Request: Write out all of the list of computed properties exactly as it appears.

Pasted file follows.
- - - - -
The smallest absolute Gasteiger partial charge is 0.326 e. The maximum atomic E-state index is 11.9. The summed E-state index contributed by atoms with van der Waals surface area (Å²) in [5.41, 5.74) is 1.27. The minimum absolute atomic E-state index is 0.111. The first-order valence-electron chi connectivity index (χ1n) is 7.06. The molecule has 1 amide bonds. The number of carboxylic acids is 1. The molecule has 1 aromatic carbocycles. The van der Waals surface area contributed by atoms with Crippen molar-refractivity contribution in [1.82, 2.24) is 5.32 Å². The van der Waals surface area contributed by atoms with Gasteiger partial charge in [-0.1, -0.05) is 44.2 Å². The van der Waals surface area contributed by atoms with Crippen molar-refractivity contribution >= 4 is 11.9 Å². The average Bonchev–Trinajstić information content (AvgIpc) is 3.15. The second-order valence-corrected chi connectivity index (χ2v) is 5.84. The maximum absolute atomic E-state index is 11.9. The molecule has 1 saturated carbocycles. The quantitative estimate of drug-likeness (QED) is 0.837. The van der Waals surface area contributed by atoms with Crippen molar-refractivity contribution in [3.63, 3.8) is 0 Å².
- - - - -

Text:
The smallest absolute Gasteiger partial charge is 0.326 e. The maximum atomic E-state index is 11.9. The summed E-state index contributed by atoms with van der Waals surface area (Å²) in [5.41, 5.74) is 1.27. The minimum absolute atomic E-state index is 0.111. The first-order valence-electron chi connectivity index (χ1n) is 7.06. The molecule has 1 amide bonds. The number of carboxylic acids is 1. The molecule has 1 aromatic carbocycles. The van der Waals surface area contributed by atoms with Crippen molar-refractivity contribution in [1.82, 2.24) is 5.32 Å². The van der Waals surface area contributed by atoms with Gasteiger partial charge in [-0.1, -0.05) is 44.2 Å². The van der Waals surface area contributed by atoms with Crippen molar-refractivity contribution >= 4 is 11.9 Å². The average Bonchev–Trinajstić information content (AvgIpc) is 3.15. The second-order valence-corrected chi connectivity index (χ2v) is 5.84. The maximum absolute atomic E-state index is 11.9. The molecule has 1 saturated carbocycles. The quantitative estimate of drug-likeness (QED) is 0.837. The van der Waals surface area contributed by atoms with Crippen molar-refractivity contribution in [3.63, 3.8) is 0 Å².